It had never occurred to me that some of the submissions I’d be sent for Rocket Science would be based on wildly creative interpretations of the anthology’s guidelines. Admittedly, I did say repeatedly that I wasn’t necessarily looking for stories with rockets in them, or stories set in space. In hindsight, that actually leaves the field pretty much wide open. Nonetheless, some of the stories that appeared in my inbox had taken approaches to Rocket Science‘s remit I hadn’t expected. Helen Jackson’s was one such story. But as soon as I read, I knew I wanted it.
The call for submissions to Rocket Science* got me thinking.
Not about rockets (my story doesn’t contain any of those). No, it got me thinking about what people exploring space would have to deal with, and what they’d have to give up. Unlike the Starship Enterprise, real-world space ships are cramped, don’t have a decent bar on board, and take a long while to get anywhere.
A few months before the call I’d been fascinated by the suggestion of a one-way mission to Mars (see the paper by Dirk Schulze-Makuch and Paul Davies in the Journal of Cosmology, “To Boldly Go: A One-Way Human Mission to Mars”) – or, rather, fascinated by the reaction. People volunteered! A lot of people – more than 400 according to Fox News here.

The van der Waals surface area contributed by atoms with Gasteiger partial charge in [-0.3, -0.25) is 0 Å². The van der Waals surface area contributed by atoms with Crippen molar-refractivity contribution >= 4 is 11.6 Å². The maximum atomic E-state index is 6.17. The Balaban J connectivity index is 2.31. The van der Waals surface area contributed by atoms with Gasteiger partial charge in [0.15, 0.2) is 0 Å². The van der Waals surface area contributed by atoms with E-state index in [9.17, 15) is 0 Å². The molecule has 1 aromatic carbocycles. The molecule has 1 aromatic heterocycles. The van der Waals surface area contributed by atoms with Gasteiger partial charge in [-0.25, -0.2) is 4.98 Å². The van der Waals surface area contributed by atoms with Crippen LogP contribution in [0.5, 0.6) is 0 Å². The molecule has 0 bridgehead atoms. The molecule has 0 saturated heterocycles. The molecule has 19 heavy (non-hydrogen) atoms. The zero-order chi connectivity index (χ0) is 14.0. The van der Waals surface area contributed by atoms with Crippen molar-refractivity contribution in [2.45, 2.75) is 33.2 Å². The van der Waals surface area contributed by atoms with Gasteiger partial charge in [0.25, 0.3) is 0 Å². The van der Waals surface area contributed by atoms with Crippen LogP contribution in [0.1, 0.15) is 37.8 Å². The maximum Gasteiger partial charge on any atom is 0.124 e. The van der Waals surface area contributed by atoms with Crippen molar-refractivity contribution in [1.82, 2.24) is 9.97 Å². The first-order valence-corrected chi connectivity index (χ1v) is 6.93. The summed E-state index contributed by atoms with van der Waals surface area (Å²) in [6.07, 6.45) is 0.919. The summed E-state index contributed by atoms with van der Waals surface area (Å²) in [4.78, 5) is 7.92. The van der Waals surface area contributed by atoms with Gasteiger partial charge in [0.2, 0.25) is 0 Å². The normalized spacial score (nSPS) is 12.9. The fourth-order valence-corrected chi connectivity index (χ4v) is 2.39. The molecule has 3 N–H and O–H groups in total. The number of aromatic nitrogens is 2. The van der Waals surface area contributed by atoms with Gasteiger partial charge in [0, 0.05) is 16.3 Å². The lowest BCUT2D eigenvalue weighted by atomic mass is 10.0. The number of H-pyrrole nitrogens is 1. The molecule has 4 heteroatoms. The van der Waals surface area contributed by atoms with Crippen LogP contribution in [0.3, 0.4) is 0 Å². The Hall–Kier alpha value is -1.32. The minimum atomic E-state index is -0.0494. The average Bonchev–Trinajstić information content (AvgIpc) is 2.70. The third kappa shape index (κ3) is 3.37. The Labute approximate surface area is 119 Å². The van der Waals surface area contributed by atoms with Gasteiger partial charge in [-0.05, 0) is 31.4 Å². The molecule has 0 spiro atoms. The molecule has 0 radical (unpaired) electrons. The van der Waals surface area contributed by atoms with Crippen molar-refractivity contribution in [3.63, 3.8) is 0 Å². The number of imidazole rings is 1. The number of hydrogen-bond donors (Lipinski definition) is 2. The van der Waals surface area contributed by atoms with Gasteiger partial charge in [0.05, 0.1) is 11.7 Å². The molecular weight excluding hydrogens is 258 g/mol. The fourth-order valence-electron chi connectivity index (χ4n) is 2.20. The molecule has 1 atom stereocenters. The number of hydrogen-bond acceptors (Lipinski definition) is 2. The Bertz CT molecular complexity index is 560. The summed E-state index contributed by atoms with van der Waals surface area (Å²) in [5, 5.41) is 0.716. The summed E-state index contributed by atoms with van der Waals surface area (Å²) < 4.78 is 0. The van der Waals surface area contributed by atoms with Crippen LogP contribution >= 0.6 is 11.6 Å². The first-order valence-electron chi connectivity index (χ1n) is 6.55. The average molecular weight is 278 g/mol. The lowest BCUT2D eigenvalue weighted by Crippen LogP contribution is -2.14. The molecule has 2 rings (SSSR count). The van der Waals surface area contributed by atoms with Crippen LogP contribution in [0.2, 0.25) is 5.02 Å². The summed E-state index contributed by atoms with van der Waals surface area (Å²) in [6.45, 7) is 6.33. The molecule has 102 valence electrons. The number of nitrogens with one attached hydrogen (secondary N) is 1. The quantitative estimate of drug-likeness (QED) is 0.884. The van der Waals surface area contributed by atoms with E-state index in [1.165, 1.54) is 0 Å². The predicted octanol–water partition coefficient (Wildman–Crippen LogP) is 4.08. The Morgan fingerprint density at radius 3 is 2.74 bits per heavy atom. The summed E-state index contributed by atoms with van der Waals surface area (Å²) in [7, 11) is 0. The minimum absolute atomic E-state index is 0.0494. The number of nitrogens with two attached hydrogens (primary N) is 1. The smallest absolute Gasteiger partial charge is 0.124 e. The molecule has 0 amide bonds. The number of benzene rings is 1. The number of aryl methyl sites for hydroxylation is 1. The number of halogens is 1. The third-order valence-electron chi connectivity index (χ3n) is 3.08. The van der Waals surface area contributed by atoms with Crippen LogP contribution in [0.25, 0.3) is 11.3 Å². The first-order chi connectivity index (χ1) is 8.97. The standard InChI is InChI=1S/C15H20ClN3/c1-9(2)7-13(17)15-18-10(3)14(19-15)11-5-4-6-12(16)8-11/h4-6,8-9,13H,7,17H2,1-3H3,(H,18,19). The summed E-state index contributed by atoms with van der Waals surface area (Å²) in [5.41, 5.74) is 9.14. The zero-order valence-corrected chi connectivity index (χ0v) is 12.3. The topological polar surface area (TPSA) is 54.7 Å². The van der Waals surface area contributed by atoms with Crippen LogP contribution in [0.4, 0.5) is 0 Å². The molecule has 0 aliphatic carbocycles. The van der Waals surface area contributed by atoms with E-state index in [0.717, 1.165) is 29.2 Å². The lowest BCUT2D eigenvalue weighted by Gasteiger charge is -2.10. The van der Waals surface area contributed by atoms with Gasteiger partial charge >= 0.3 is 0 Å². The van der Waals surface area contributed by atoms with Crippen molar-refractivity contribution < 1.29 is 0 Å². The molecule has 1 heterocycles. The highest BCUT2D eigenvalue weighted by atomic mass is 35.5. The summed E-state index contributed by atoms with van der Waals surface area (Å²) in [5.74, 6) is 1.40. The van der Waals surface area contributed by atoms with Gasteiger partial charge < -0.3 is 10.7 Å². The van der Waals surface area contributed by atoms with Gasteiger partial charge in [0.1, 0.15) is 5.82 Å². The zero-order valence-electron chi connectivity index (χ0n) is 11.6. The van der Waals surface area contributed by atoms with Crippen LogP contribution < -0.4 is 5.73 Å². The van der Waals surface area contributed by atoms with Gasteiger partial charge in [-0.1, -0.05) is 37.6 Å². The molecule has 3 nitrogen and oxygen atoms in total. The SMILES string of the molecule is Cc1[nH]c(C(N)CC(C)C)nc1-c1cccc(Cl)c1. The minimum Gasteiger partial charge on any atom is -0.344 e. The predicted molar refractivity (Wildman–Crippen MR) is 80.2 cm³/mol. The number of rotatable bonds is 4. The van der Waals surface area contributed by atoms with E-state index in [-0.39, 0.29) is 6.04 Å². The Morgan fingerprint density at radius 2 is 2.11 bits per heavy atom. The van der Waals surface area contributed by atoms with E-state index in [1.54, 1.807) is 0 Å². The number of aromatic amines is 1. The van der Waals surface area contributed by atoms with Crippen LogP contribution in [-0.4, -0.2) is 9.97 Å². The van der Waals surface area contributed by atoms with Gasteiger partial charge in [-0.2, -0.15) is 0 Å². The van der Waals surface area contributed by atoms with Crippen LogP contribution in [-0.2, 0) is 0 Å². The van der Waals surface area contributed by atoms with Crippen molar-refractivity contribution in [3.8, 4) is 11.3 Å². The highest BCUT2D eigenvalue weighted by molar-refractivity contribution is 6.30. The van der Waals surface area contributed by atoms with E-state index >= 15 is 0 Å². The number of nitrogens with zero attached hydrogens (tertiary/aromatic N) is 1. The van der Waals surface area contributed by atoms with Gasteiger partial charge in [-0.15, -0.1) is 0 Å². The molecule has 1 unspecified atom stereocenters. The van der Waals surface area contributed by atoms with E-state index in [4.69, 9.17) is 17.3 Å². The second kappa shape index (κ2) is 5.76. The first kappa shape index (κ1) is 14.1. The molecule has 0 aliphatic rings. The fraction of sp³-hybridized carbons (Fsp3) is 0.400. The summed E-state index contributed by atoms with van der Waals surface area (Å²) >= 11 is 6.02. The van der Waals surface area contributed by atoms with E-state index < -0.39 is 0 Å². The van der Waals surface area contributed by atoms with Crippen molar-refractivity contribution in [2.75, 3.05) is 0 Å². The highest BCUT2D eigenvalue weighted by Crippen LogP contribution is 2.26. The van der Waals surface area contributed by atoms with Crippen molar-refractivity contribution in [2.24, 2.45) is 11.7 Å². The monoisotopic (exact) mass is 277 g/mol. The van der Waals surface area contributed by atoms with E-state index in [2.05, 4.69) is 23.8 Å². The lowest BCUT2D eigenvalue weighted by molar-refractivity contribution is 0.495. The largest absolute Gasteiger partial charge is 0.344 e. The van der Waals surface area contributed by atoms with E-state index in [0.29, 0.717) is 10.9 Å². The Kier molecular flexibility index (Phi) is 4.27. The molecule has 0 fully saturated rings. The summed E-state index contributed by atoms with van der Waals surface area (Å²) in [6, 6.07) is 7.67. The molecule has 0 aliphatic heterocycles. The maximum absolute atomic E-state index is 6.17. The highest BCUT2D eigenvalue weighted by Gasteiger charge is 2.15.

My first response was “me too!”
But, I couldn’t leave it there. A small part of my brain said “what, really?” and “you’d go mad with cabin fever” and “wouldn’t it be dull a lot of the time and hard work the rest?” and other similar things.
Rocket Science gave me a chance to explore some of those objections. I put a character who would love to go into space through an Earth-bound version of some of the hardships involved: long-haul travel, being away from friends and family, coping with unfamiliar tasks and surviving in a difficult climate. Investigating her responses made it a fascinating story to write. She’s not me, but – as with all my characters – she contains some elements of me.
It also let me explore a utopian vision of animation (when I’m not writing I’m an animator). There’s a lovely section in Frank Thomas and Ollie Johnston’s The Illusion of Life describing how the animators at Disney studied real deer when working on Bambi. They had live fawns in the garden and a fawn cadaver, found by a forest ranger, to dissect and draw. Oh, the luxury.
In ‘Going, Boldly’ my main character, Frankie, is in the enviable position of working for a near-future games studio that takes a similar approach to research. Yet, it’s that research which makes her life difficult: it brings boredom, loneliness and fear as well as excitement and satisfaction.
It may not be rocket science, but there are parallels.
There’s more from me over at www.helen-jackson.com.
* Which – full disclosure – I received from the anthology’s publisher Mark Harding, a fellow member of Edinburgh spoken word group Writers’ Bloc.